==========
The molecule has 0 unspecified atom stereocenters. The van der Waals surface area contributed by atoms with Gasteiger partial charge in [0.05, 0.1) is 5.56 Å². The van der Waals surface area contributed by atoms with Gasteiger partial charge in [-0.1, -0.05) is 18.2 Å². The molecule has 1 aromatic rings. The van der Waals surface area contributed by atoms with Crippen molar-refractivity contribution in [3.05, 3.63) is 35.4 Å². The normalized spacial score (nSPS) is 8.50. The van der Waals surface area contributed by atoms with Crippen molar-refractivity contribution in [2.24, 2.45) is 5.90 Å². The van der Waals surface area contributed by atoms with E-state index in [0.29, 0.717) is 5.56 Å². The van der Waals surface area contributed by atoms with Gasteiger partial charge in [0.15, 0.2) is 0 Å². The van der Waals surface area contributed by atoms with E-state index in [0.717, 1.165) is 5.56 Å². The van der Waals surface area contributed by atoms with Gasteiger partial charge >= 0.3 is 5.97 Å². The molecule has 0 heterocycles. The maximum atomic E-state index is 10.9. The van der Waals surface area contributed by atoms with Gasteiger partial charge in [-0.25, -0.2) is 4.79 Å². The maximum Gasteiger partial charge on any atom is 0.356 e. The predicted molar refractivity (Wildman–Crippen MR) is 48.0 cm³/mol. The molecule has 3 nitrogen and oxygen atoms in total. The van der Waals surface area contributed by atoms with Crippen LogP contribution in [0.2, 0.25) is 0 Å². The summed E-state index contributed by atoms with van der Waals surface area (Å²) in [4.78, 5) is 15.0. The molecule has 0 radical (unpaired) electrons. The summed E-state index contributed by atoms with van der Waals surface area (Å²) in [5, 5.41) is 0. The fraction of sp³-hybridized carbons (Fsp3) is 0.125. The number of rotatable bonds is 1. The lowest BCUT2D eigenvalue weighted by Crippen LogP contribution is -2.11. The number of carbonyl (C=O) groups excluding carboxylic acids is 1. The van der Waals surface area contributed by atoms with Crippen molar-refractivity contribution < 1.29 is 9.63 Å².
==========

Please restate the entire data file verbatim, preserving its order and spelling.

The molecule has 0 unspecified atom stereocenters. The van der Waals surface area contributed by atoms with Gasteiger partial charge in [0.05, 0.1) is 5.56 Å². The van der Waals surface area contributed by atoms with Gasteiger partial charge in [-0.1, -0.05) is 18.2 Å². The molecule has 1 aromatic rings. The van der Waals surface area contributed by atoms with Crippen molar-refractivity contribution in [3.05, 3.63) is 35.4 Å². The normalized spacial score (nSPS) is 8.50. The van der Waals surface area contributed by atoms with Crippen molar-refractivity contribution in [2.24, 2.45) is 5.90 Å². The van der Waals surface area contributed by atoms with E-state index in [0.29, 0.717) is 5.56 Å². The van der Waals surface area contributed by atoms with Gasteiger partial charge in [0.15, 0.2) is 0 Å². The van der Waals surface area contributed by atoms with E-state index in [0.717, 1.165) is 5.56 Å². The van der Waals surface area contributed by atoms with Gasteiger partial charge >= 0.3 is 5.97 Å². The molecule has 0 heterocycles. The maximum atomic E-state index is 10.9. The van der Waals surface area contributed by atoms with Gasteiger partial charge in [-0.25, -0.2) is 4.79 Å². The maximum Gasteiger partial charge on any atom is 0.356 e. The predicted molar refractivity (Wildman–Crippen MR) is 48.0 cm³/mol. The molecule has 3 nitrogen and oxygen atoms in total. The van der Waals surface area contributed by atoms with Crippen LogP contribution in [0.2, 0.25) is 0 Å². The summed E-state index contributed by atoms with van der Waals surface area (Å²) in [4.78, 5) is 15.0. The molecule has 0 radical (unpaired) electrons. The summed E-state index contributed by atoms with van der Waals surface area (Å²) in [5, 5.41) is 0. The fraction of sp³-hybridized carbons (Fsp3) is 0.125. The number of rotatable bonds is 1. The lowest BCUT2D eigenvalue weighted by Crippen LogP contribution is -2.11. The number of carbonyl (C=O) groups excluding carboxylic acids is 1. The van der Waals surface area contributed by atoms with Crippen molar-refractivity contribution < 1.29 is 9.63 Å².